Most people are not even aware of their need to conform. They live under the illusion that they follow their own ideas and inclinations, that they are individualists, that they have arrived at their opinions as the result of their own thinking and that it just happens that their ideas are the same as those of the majority. The consensus of all serves as a proof for the correctness of ‘their’ ideas. Since there is still a need to feel some individuality, such need is satisfied with regard to minor differences; the initials on the handbag or the sweater, the name plate of the bank teller, the belonging to the Democratic as against the Republican party, to the Elks instead of to the Shriners become the expression of individual differences. The advertising slogan of ‘it is different’ shows up this pathetic need for difference, when in reality there is hardly any left.

Erich Fromm, The Art of Loving (1957; repr., London: Thorsons, 1995), p.11

John Donne has a bad day

Letter to Sir Henry Goodere

…but mine needed an occupation, and a course which I thought I entered well into, when I submitted myself to such a service, as I thought might employed those poor advantages, which I had. And there I stumbled too, yet I would try again: for to this hour I am nothing, or so little, that I am scarce subject and argument good enough for one of mine own letters: yet I fear, that doth not ever proceed from a good root, that I am  am so well content to be less, that is dead.

From Letters to severall persons of honour written by John Donne, LONDON, Printed by J. Flesher, for Richard Marriot, and are to be sold at his shop in St Dunstans Church-yard under the Dyall. 1651.

The Alphabetised Memoir

Wow… Just, wow…

(HT @MooseAllain @robertrea)

3MT redux

The blog was behaving erratically for the last couple of days, due to a severe shortage of strong and stable leadership. My apologies for the coalition of chaos and my thanks to @banbury_bill for the unpaid and unnecessary maintenance work he has undertaken.

A Socio-Economic Theory of Justice (and good leather boots)

The reason that the rich were so rich, Vimes reasoned, was because they managed to spend less money.

Take boots, for example. He earned thirty-eight dollars a month plus allowances. A really good pair of leather boots cost fifty dollars. But an affordable pair of boots, which were sort of OK for a season or two and then leaked like hell when the cardboard gave out, cost about ten dollars. Those were the kind of boots Vimes always bought and wore until the soles were so thin that he could tell where he was in Ankh-Morpork on a foggy night by the feel of the cobbles.

But the thing was that good boots lasted for years and years. A man who could afford fifty dollars had a pair of boots that’d still be keeping his feet dry in ten years’ time, while a poor man who could only afford cheap boots would have spent a hundred dollars on boots in the same time and would still have wet feet.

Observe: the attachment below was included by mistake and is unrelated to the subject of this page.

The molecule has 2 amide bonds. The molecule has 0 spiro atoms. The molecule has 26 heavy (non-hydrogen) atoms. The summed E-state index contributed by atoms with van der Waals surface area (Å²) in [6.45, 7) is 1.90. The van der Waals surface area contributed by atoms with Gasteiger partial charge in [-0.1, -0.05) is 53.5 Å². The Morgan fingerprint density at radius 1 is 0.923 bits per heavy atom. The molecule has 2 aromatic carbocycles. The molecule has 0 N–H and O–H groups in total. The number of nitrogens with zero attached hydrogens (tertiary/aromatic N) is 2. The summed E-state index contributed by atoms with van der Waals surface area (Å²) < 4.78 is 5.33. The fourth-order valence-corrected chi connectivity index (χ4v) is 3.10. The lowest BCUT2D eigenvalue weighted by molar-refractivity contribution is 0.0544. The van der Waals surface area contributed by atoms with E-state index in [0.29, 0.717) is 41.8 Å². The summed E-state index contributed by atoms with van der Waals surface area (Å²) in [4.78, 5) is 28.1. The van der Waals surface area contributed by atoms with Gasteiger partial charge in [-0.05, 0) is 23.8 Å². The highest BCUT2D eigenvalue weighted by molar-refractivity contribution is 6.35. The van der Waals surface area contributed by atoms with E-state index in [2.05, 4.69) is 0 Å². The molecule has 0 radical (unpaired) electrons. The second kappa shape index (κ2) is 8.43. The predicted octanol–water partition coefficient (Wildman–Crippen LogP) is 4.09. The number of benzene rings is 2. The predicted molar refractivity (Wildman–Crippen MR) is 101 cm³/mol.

This was the Captain Samuel Vimes ‘Boots’ theory of socio-economic unfairness.

Terry Pratchett, Men at Arms, Discworld 15 (London: Corgi, 1993).

On Returning to England

Let me sing of thee, my Lionheart,
O England, of my dreams
Where sodium lights from oil-slicked roads
On factory walls doth gleam.

Where mardy proles speak scabrous prose
In snugs and pub saloons;
Cathedral towns selling tea-towel views
On shuttered afternoons.

Shared spaces and clipped public hedges,
On bus, tube, morning train
Friday evening home for DIY
And washing in the rain.

Thermos flasks, twisted salt, boiled egg,
Picnics in the car park
Union flags salute from lamp-post jacks
Football’s national mark.

What know ye now of England’s story
If only England knows?
Less than half a sixpenny paper,
Less than the sickly rows

Of suburban villas clutched on cliffs,
Double-glazed, aerialled trance,
Corry and Talent, TOWIE, Bake Off,
Lost now in Strictly’s dance.

England’s Dreaming—Kipling, Blake and Rotten,
Modest indifference.
Our Empire’s wealth and expectations,
Understate arrogance.

The ribbons of the Empire poured out
Darlo’s mills, Redcar’s forge,
Rich, black money washed from Rhondda’s vales
To the big house disgorged.

We used to build the world from this place,
Coppered, tinned and steeled votives,
The prayers of navvies, squaddies, joiners,
Firebox locomotives.

The foundry is a shopping outlet,
The pit a flattened park,
Garden centres in the railway works,
Naval-yard a landmark.

England’s Dreaming—Shakespeare, Caedmon, Bede
In moorland, wood and dale,
We buy the postcards of scenic views,
Rustic pubs sell bitter ale.

England! England! Blue remembered hills!
Home of my parents’ choice.
Allow my return to your faithless breast—
Homecoming now rejoice.

Without silence there is no theology; with silence there is no popularity

James Alison on why silence is unpopular:

Here I  fear that I  will have to say something rather unpopular, for we are inclined to become tireless parrots of chatty theological verborrhea. But this process of letting go of being the bearers of group values and desires so as to become a theologian, is a process bathed in silence, the silence of one who does not know how to speak. The silence of those who have been caught out in an act of false witness, and who know that their only way out is to go back over their story so as to learn to articulate the non- official version, the inconvenient one in which the wrinkles haven’t been ironed out, nor the shortcuts painted over. And for this I need a good chunk of time in which I don’t say anything, and in which I pray hard to receive the light of the truth concerning what was really going on in my life. Where I have to learn to prefer the truth that comes from the Other to every lure from a more comfortable truth.

The problem is this:  No one rewards silence. Rapid response is prized; the one with sure-footed opinions or ready answers in a stormy situation is respected. There is no reward for the months and years of silence necessary for us to give up lying and make headway in telling the truth. However, that silence, and the non-reactive capacity to tell the truth with no concern for convenience, is worth much, much more than what any of us could earn by saying a lot with very little background silence. And this means that an essential part of the shape of how we receive a theologian’s vocation is learning to survive without immediate recognition. In other words, without a capacity for deferred recognition, there is no theology. And that means that without the poverty that goes along with being someone who doesn’t have anything immediately useful to offer, there is no theology.

James Alison, ‘Oracles, Prophets, and Dwellers in Silence’, in The Practice of the Presence of God?: Theology As a Way of Life, ed. Martin S. Laird and Sheelah Treflé Hidden (New York: Routledge, 2016), 1–7.